Modulation of CREB activity by the Rho GTPase regulates cell and organism size during mouse embryonic development.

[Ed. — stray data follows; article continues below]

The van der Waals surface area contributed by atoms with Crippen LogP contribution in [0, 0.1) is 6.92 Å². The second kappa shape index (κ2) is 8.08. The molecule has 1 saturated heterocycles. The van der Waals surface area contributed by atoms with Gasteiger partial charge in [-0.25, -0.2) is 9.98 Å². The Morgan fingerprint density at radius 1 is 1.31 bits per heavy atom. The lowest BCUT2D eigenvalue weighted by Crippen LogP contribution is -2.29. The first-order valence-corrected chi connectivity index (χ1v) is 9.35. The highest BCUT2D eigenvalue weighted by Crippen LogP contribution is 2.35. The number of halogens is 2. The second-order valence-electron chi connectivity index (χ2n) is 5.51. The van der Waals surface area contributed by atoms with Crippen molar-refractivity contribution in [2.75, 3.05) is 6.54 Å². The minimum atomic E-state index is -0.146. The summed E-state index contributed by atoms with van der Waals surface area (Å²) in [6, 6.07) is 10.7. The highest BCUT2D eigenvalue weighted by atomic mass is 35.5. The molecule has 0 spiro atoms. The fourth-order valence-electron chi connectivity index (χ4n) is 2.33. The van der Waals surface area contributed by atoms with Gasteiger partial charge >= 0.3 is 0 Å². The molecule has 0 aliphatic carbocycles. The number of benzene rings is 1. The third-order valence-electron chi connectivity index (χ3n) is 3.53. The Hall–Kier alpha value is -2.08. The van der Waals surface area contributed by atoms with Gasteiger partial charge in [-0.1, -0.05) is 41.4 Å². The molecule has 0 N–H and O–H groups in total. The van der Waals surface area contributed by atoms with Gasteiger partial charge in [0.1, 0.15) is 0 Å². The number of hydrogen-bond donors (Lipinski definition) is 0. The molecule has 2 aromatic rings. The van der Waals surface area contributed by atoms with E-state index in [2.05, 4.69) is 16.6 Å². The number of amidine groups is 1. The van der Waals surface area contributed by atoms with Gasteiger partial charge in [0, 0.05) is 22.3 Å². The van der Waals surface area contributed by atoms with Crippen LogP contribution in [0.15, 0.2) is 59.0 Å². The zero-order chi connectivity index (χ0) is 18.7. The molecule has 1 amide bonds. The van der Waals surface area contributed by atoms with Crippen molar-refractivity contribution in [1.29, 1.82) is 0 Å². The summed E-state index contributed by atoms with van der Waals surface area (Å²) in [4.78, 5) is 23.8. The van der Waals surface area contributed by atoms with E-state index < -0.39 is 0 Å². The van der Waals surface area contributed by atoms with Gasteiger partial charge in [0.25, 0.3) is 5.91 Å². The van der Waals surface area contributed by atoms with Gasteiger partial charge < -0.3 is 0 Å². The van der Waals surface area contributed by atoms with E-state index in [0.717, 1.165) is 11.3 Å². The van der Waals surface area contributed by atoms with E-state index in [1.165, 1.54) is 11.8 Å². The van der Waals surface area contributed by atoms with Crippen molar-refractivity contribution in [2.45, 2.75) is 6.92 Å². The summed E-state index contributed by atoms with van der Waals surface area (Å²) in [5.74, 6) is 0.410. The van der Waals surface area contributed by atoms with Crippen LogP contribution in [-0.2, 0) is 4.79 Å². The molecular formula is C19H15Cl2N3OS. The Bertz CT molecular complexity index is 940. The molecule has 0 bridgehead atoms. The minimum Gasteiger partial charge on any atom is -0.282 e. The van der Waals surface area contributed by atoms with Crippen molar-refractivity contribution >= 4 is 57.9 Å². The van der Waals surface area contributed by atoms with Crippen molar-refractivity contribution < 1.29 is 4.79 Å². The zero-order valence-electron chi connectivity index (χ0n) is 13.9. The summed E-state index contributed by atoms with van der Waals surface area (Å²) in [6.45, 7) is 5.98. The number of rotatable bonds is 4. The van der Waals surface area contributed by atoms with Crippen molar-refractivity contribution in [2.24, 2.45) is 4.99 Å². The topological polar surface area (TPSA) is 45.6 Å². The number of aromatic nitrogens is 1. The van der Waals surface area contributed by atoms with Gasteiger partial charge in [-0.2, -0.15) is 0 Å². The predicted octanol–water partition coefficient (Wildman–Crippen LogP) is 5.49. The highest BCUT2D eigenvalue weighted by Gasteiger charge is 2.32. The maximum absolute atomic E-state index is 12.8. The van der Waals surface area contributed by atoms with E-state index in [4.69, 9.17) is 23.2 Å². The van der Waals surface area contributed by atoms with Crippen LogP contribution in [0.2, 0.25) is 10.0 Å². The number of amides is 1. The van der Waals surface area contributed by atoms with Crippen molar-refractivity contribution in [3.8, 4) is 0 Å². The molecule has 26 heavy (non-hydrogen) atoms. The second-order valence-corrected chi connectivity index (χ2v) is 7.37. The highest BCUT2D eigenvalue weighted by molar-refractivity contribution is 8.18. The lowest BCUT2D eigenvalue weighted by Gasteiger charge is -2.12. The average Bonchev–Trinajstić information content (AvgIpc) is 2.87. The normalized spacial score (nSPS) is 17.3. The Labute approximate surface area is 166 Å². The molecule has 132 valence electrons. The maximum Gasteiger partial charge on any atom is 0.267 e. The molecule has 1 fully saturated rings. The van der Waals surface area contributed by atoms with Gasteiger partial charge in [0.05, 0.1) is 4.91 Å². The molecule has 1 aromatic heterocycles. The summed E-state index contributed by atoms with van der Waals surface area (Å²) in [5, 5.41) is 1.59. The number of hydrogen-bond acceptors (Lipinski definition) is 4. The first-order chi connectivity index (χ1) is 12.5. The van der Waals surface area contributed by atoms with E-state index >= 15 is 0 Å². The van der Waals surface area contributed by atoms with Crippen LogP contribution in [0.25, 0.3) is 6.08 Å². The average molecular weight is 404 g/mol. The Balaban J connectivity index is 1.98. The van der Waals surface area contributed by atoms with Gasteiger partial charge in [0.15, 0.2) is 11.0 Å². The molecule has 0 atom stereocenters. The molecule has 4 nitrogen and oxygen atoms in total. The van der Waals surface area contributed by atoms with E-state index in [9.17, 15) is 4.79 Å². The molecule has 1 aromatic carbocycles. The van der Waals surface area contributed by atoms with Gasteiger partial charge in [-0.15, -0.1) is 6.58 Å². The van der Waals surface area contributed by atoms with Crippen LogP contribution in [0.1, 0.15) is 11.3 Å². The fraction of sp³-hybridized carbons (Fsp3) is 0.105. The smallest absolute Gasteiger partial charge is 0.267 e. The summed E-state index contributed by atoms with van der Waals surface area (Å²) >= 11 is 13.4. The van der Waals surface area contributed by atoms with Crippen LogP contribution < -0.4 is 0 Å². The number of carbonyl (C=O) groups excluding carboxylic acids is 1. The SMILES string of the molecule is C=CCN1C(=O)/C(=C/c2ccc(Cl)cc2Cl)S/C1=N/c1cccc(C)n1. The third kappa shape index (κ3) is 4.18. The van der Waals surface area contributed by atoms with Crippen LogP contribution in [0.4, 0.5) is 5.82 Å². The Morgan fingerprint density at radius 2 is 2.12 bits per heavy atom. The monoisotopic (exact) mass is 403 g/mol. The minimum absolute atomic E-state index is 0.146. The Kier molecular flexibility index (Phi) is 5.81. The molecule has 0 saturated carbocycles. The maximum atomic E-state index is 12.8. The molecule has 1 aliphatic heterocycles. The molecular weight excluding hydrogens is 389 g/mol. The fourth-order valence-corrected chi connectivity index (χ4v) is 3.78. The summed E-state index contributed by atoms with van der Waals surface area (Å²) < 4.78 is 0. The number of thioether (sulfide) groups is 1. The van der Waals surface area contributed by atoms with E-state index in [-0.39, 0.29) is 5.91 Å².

Rho GTPases regulate several aspects of tissue morphogenesis during animal development. We found that mice lacking the Rho-inhibitory protein, p190-B RhoGAP, are 30% reduced in size and exhibit developmental defects strikingly similar to those seen in mice lacking the CREB transcription factor. In p190-B RhoGAP-deficient mice, CREB phosphorylation is substantially reduced in embryonic tissues. Embryo-derived cells contain abnormally high levels of active Rho protein, are reduced in size, and exhibit defects in CREB activation upon exposure to insulin or IGF-1. The cell size defect is rescued by expression of constitutively activated CREB, and in wild-type cells, expression of activated Rho or dominant-negative CREB results in reduced cell size. Together, these results suggest that activity of the Rho GTPase modulates a signal from insulin/IGFs to CREB that determines cell size and animal size during embryogenesis.